I get what President Clinton was trying to do with the implementation of "Don't Ask Don't Tell" in the military. The idea behind it was to somehow protect gay soldiers, figuring if they weren't "outed", then there could be no repercussions.
Not only does it treat gay soldiers like second class citizens, it has cost the Pentagon hundreds of thousands of dollars in tax payer funds and has implemented the discharge of over 13,500 good, American soldiers. I don't think people realize what kind of expertise we are losing because of a person's sexual preferences. The Palm Center at the University of California Santa Barbara has released data obtained from the Freedom of Information Act, and not only shows how many soldiers were discharged because of DADT, but what positions or specialties they served. According the website:
"For the first time, we can now trace how many gays and lesbians have been discharged from each military base, and how many service members in each distinct job category have been discharged for homosexuality. According to the data, for example, between 1998-2003, the military discharged 49 nuclear, biological, and chemical warfare specialists, 90 nuclear power engineers, 52 missile guidance and control operators, 150 rocket, missile and other artillery specialists, and 340 infantrymen.
I don't know about you but I would feel a lot better if these people were still serving us. For discharge lists by base and job positions, click here.
I ran across an article today by P. Scott, a political blogger for Care2Make a Difference. It prompted me to check out the website of the Service Member's Legal Defense Network (SMLD). There, there are letters posted that have been sent to President Obama, in an attempt to urge him to repeal DADT. Former Army Seargent Tracey Cooper-Harris wrote this letter:
May 10, 2010
President Barack H. Obama
The White House
1600 Pennsylvania Avenue Northwest
Washington, DC 20500 Dear Mr. President,
My name is Tracey Cooper-Harris. I served in the Army for 12 years, reaching the rank of Sergeant. As a soldier and a non-commissioned officer (NCO), I performed my duties with honor and distinction. I was lauded by my peers and superiors for going above and beyond the status quo to complete the mission.
And, I am gay.
I lived in constant fear serving under “Don’t Ask, Don’t Tell.” I was always looking over my shoulder, censoring what I said and keeping as much physical distance as possible between my military life and my personal life.
Even with this vigilance, I was found out by some male “friends” at my first duty assignment. I was just 19 years old. The deal was simple: Perform sexual favors and my secret was safe.
I had a choice: report these men for “sexual harassment/cohesion” and end my military career or submit to their demands.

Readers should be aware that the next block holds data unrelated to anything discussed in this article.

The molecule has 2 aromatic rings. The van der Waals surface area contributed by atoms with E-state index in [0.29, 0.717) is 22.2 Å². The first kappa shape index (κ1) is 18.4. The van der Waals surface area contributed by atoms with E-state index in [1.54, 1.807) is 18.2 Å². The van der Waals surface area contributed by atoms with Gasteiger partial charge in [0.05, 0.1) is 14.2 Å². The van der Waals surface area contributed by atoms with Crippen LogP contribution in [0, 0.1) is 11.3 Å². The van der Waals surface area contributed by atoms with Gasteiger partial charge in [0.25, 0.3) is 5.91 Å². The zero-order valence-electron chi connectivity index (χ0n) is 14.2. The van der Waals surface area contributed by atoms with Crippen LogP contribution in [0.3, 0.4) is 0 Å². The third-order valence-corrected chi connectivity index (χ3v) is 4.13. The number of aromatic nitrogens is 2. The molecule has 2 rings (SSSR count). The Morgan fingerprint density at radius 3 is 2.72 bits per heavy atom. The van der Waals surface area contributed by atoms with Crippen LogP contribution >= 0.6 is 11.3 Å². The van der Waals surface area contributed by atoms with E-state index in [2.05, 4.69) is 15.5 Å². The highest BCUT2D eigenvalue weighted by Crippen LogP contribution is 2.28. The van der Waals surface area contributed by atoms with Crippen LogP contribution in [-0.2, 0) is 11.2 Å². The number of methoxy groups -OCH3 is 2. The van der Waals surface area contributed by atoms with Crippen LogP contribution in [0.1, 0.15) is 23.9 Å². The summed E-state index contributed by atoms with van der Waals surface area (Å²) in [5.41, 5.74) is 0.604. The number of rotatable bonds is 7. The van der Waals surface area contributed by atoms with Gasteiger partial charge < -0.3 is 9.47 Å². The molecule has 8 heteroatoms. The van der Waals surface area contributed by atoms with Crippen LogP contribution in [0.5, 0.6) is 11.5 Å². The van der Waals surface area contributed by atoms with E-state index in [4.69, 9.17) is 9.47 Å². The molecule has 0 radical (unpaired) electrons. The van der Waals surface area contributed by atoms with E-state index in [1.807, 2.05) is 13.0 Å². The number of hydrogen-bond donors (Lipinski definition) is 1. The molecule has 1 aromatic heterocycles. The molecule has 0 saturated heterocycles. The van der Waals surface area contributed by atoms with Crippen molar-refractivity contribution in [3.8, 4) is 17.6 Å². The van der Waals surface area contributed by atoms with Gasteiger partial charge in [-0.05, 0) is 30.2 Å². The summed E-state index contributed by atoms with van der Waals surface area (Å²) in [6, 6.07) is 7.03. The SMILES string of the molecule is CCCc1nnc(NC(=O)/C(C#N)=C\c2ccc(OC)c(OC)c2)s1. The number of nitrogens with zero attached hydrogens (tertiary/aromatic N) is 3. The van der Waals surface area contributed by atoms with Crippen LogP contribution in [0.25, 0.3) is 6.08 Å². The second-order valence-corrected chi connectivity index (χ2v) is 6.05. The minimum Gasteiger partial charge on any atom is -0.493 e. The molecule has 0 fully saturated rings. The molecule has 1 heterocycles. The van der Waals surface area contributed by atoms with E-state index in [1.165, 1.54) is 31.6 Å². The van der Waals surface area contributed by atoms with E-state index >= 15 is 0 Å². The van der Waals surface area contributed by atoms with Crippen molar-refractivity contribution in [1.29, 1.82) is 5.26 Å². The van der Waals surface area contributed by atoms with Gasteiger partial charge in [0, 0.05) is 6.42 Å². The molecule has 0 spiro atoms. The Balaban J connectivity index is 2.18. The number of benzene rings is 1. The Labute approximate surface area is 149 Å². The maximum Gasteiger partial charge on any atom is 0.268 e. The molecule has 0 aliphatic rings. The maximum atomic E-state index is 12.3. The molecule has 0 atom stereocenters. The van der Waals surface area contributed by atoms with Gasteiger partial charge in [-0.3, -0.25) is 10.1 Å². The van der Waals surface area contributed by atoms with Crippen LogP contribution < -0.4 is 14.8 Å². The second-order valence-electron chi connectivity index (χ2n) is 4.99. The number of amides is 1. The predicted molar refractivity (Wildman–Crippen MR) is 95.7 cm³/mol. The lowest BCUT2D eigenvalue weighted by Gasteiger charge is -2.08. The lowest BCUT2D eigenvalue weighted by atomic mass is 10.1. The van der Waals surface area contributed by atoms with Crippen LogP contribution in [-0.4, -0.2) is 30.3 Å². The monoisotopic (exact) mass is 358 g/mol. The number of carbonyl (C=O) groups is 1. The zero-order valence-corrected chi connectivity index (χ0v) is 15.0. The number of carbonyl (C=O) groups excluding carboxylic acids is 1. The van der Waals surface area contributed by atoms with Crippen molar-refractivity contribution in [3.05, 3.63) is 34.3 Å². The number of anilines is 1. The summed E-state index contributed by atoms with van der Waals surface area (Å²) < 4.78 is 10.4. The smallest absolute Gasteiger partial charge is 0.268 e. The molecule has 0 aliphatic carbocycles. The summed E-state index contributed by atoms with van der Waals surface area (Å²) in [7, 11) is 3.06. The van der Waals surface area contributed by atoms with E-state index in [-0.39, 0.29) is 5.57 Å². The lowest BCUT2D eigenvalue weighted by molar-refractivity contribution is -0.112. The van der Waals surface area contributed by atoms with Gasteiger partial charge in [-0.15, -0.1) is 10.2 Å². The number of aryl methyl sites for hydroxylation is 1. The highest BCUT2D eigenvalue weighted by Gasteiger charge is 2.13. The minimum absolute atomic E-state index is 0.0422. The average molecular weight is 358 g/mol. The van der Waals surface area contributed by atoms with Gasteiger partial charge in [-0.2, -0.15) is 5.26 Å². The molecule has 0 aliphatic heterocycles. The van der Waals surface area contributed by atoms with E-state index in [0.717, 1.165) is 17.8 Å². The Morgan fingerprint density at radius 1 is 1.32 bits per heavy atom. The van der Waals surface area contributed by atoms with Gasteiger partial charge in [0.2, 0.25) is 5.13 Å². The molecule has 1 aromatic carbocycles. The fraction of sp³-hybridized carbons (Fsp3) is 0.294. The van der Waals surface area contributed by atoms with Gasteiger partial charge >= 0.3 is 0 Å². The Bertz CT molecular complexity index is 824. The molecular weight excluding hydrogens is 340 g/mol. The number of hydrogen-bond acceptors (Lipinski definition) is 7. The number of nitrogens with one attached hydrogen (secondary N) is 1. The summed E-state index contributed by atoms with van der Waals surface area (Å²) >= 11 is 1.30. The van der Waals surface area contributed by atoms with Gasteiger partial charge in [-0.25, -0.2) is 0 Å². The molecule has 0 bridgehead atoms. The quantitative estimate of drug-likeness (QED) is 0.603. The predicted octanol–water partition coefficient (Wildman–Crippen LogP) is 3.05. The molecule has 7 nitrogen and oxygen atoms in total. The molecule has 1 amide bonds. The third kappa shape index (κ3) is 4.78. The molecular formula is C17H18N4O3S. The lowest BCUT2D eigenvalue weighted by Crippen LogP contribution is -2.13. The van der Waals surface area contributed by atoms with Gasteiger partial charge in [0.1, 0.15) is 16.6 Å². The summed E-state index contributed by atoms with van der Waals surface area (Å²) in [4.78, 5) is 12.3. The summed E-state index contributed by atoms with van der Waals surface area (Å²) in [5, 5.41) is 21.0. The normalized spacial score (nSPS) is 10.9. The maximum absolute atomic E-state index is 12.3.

Despite the military’s “zero tolerance” policy on sexual harassment, it doesn’t apply to those forced in the closet under DADT. I was sexually blackmailed and just a teenager.
At that time, as well as other times during my military service, I had seen friends discharged under DADT who were in similar situations. My friends were discharged, while their perpetrators were given a slap on the wrist.
The signal from command was clear: being gay was a far more serious offense in the military than sexually harassing a fellow service member. I ultimately chose what I believed was the best decision for me at the time. I let these men have their way with me in exchange for their silence.
I am not proud of what I did, but I loved my job too much to let it destroy my career before it had even started.
My decision didn’t come without consequences. I was eventually diagnosed with an STD which could potentially lead to cervical cancer later in life.
I, frankly, am still ashamed of what I had to do to stay in the Army. I wasn’t discharged under DADT, but left because of it. I continue to attend counseling sessions provided by the Department of Veterans Affairs for what I went through. The memories still come back to haunt me some 16 years later.
I don't want to see other service members go through what I went through. And unfortunately, this will continue to happen as long as DADT is law.
As long as a recruit or military member meets or exceeds the criteria for military service, let them serve. A bullet doesn’t discriminate because of a person’s race, gender identity, sex, religion, or sexual orientation, so why does the U.S. military continue to do so?
The time to repeal DADT is long overdue. Please, Mr. President, do the right thing.
Former Sgt. Tracey L. Cooper-Harris
United States Army
Really? Are we honestly going to say as a society that it is better for women (and men too) to subject themselves to sexual abuse because we would rather have that than openly admit we have gay soldiers? It is infuriating!
I have never been in the military, so maybe I am missing something. I just don't see what the big deal is? A trained American soldier is a trained American soldier. Period. Whether or not they are hetero- or homosexual doesn't change the fact they are serving our country, protecting our people, and sacrificing themselves for the cause.
Speaking of sacrifice, what does a system like DADT say to those gay soldiers who have already given their lives for our country? What does it say to their families? How could we value these men and women any less than any other soldier?
Currently there are twenty-five other nations who openly allow gays in the military and it is a non-issue.
I, for one, hope the same will be true for our military, and the rest of society for that matter. A person's sexual orientation is none of anyone's business. A Defense Authorization Bill is pending in Washington D. C. The time is upon us.
It is time to repeal "Don't Ask Don't Tell".
Potty on the Go? Um....NO!!!
5 years ago